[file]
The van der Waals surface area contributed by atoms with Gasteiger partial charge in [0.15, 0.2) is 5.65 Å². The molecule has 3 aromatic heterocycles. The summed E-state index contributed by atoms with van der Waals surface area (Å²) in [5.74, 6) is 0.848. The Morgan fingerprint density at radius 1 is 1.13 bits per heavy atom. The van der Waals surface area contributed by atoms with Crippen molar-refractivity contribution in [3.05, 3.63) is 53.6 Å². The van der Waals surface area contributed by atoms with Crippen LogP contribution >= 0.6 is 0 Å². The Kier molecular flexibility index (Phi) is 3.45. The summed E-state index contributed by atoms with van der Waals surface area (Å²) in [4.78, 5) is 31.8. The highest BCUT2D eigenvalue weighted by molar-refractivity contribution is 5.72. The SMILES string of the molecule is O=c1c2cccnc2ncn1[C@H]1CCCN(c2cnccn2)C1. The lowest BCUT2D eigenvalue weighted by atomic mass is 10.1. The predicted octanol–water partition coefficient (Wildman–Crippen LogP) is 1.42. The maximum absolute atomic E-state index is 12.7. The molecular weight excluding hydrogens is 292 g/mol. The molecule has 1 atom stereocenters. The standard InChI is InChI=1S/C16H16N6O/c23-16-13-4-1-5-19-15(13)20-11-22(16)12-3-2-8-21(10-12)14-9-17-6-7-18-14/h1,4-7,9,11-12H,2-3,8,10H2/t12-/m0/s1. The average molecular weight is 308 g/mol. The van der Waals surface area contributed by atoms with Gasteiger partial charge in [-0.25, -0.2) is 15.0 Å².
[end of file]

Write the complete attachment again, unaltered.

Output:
The van der Waals surface area contributed by atoms with Gasteiger partial charge in [0.15, 0.2) is 5.65 Å². The molecule has 3 aromatic heterocycles. The summed E-state index contributed by atoms with van der Waals surface area (Å²) in [5.74, 6) is 0.848. The Morgan fingerprint density at radius 1 is 1.13 bits per heavy atom. The van der Waals surface area contributed by atoms with Crippen molar-refractivity contribution in [3.05, 3.63) is 53.6 Å². The van der Waals surface area contributed by atoms with Crippen LogP contribution >= 0.6 is 0 Å². The Kier molecular flexibility index (Phi) is 3.45. The summed E-state index contributed by atoms with van der Waals surface area (Å²) in [4.78, 5) is 31.8. The highest BCUT2D eigenvalue weighted by molar-refractivity contribution is 5.72. The SMILES string of the molecule is O=c1c2cccnc2ncn1[C@H]1CCCN(c2cnccn2)C1. The lowest BCUT2D eigenvalue weighted by atomic mass is 10.1. The predicted octanol–water partition coefficient (Wildman–Crippen LogP) is 1.42. The maximum absolute atomic E-state index is 12.7. The molecular weight excluding hydrogens is 292 g/mol. The molecule has 1 atom stereocenters. The standard InChI is InChI=1S/C16H16N6O/c23-16-13-4-1-5-19-15(13)20-11-22(16)12-3-2-8-21(10-12)14-9-17-6-7-18-14/h1,4-7,9,11-12H,2-3,8,10H2/t12-/m0/s1. The average molecular weight is 308 g/mol. The van der Waals surface area contributed by atoms with Gasteiger partial charge in [-0.25, -0.2) is 15.0 Å².